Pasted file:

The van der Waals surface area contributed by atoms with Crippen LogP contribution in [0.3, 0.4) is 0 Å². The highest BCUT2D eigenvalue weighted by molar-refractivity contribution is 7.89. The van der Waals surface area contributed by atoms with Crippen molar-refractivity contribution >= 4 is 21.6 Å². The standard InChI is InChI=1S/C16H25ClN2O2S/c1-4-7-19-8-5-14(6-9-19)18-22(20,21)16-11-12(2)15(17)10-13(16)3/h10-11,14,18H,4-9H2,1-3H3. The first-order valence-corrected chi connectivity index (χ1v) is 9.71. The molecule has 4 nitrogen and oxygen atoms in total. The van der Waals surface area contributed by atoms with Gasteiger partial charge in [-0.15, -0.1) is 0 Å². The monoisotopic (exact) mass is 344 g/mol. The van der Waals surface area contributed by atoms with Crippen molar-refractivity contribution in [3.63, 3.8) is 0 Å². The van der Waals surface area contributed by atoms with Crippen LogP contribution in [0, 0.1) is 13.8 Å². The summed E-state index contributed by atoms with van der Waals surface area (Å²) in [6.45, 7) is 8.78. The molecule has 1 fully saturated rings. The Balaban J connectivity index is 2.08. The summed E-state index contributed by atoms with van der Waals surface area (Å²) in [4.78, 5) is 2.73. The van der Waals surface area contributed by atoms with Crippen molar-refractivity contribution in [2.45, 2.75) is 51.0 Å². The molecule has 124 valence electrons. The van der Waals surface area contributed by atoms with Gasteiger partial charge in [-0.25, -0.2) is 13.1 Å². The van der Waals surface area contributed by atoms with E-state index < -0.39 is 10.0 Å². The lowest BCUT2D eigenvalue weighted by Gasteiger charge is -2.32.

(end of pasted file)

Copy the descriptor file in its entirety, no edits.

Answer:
The van der Waals surface area contributed by atoms with Crippen LogP contribution in [0.3, 0.4) is 0 Å². The highest BCUT2D eigenvalue weighted by molar-refractivity contribution is 7.89. The van der Waals surface area contributed by atoms with Crippen molar-refractivity contribution >= 4 is 21.6 Å². The standard InChI is InChI=1S/C16H25ClN2O2S/c1-4-7-19-8-5-14(6-9-19)18-22(20,21)16-11-12(2)15(17)10-13(16)3/h10-11,14,18H,4-9H2,1-3H3. The first-order valence-corrected chi connectivity index (χ1v) is 9.71. The molecule has 4 nitrogen and oxygen atoms in total. The van der Waals surface area contributed by atoms with Gasteiger partial charge in [-0.15, -0.1) is 0 Å². The monoisotopic (exact) mass is 344 g/mol. The van der Waals surface area contributed by atoms with Crippen molar-refractivity contribution in [3.63, 3.8) is 0 Å². The van der Waals surface area contributed by atoms with Crippen LogP contribution in [0, 0.1) is 13.8 Å². The summed E-state index contributed by atoms with van der Waals surface area (Å²) in [6.45, 7) is 8.78. The molecule has 1 fully saturated rings. The Balaban J connectivity index is 2.08. The summed E-state index contributed by atoms with van der Waals surface area (Å²) in [4.78, 5) is 2.73. The van der Waals surface area contributed by atoms with Crippen molar-refractivity contribution in [2.45, 2.75) is 51.0 Å². The molecule has 124 valence electrons. The van der Waals surface area contributed by atoms with Gasteiger partial charge in [-0.25, -0.2) is 13.1 Å². The van der Waals surface area contributed by atoms with E-state index < -0.39 is 10.0 Å². The lowest BCUT2D eigenvalue weighted by Gasteiger charge is -2.32.